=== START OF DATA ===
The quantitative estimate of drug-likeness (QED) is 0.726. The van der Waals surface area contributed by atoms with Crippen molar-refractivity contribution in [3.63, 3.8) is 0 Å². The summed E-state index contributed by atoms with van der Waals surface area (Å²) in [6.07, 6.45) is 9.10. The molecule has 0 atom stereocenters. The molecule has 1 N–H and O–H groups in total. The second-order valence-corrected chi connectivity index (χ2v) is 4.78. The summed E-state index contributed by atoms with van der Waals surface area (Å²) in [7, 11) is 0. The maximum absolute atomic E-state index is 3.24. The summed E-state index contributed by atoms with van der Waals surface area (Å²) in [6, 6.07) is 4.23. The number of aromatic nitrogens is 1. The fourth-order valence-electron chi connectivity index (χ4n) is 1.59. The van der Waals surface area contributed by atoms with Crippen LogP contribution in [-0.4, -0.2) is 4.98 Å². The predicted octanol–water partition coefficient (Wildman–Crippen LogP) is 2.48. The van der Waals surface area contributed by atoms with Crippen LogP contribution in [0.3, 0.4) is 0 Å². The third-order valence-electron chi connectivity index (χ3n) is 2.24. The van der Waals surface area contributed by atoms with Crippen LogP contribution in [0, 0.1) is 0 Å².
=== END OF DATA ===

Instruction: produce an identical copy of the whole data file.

The quantitative estimate of drug-likeness (QED) is 0.726. The van der Waals surface area contributed by atoms with Crippen molar-refractivity contribution in [3.63, 3.8) is 0 Å². The summed E-state index contributed by atoms with van der Waals surface area (Å²) in [6.07, 6.45) is 9.10. The molecule has 0 atom stereocenters. The molecule has 1 N–H and O–H groups in total. The second-order valence-corrected chi connectivity index (χ2v) is 4.78. The summed E-state index contributed by atoms with van der Waals surface area (Å²) in [7, 11) is 0. The maximum absolute atomic E-state index is 3.24. The summed E-state index contributed by atoms with van der Waals surface area (Å²) in [6, 6.07) is 4.23. The number of aromatic nitrogens is 1. The fourth-order valence-electron chi connectivity index (χ4n) is 1.59. The van der Waals surface area contributed by atoms with Crippen LogP contribution in [-0.4, -0.2) is 4.98 Å². The predicted octanol–water partition coefficient (Wildman–Crippen LogP) is 2.48. The van der Waals surface area contributed by atoms with Crippen LogP contribution in [0.3, 0.4) is 0 Å². The third-order valence-electron chi connectivity index (χ3n) is 2.24. The van der Waals surface area contributed by atoms with Crippen LogP contribution in [0, 0.1) is 0 Å².